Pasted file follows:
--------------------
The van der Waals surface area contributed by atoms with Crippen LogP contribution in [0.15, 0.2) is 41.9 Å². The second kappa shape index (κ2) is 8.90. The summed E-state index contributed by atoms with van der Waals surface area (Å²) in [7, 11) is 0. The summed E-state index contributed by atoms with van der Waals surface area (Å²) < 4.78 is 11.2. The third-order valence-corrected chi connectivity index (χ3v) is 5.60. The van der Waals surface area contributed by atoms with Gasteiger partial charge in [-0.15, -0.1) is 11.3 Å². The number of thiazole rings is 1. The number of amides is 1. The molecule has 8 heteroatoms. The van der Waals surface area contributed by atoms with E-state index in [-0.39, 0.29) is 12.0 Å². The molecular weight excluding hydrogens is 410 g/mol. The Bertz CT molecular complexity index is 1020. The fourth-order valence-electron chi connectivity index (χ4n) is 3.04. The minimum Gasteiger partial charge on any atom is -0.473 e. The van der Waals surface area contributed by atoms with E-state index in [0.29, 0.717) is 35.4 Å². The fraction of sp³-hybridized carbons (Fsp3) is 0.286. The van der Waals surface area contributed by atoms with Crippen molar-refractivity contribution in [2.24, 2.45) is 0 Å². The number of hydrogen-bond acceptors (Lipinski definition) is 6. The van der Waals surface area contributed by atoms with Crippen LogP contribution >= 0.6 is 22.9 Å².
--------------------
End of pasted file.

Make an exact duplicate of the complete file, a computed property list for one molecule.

The van der Waals surface area contributed by atoms with Crippen LogP contribution in [0.15, 0.2) is 41.9 Å². The second kappa shape index (κ2) is 8.90. The summed E-state index contributed by atoms with van der Waals surface area (Å²) in [7, 11) is 0. The summed E-state index contributed by atoms with van der Waals surface area (Å²) < 4.78 is 11.2. The third-order valence-corrected chi connectivity index (χ3v) is 5.60. The van der Waals surface area contributed by atoms with Gasteiger partial charge in [-0.15, -0.1) is 11.3 Å². The number of thiazole rings is 1. The number of amides is 1. The molecule has 8 heteroatoms. The van der Waals surface area contributed by atoms with E-state index in [-0.39, 0.29) is 12.0 Å². The molecular weight excluding hydrogens is 410 g/mol. The Bertz CT molecular complexity index is 1020. The fourth-order valence-electron chi connectivity index (χ4n) is 3.04. The minimum Gasteiger partial charge on any atom is -0.473 e. The van der Waals surface area contributed by atoms with E-state index in [0.29, 0.717) is 35.4 Å². The fraction of sp³-hybridized carbons (Fsp3) is 0.286. The van der Waals surface area contributed by atoms with Crippen molar-refractivity contribution in [2.24, 2.45) is 0 Å². The number of hydrogen-bond acceptors (Lipinski definition) is 6. The van der Waals surface area contributed by atoms with Crippen LogP contribution >= 0.6 is 22.9 Å².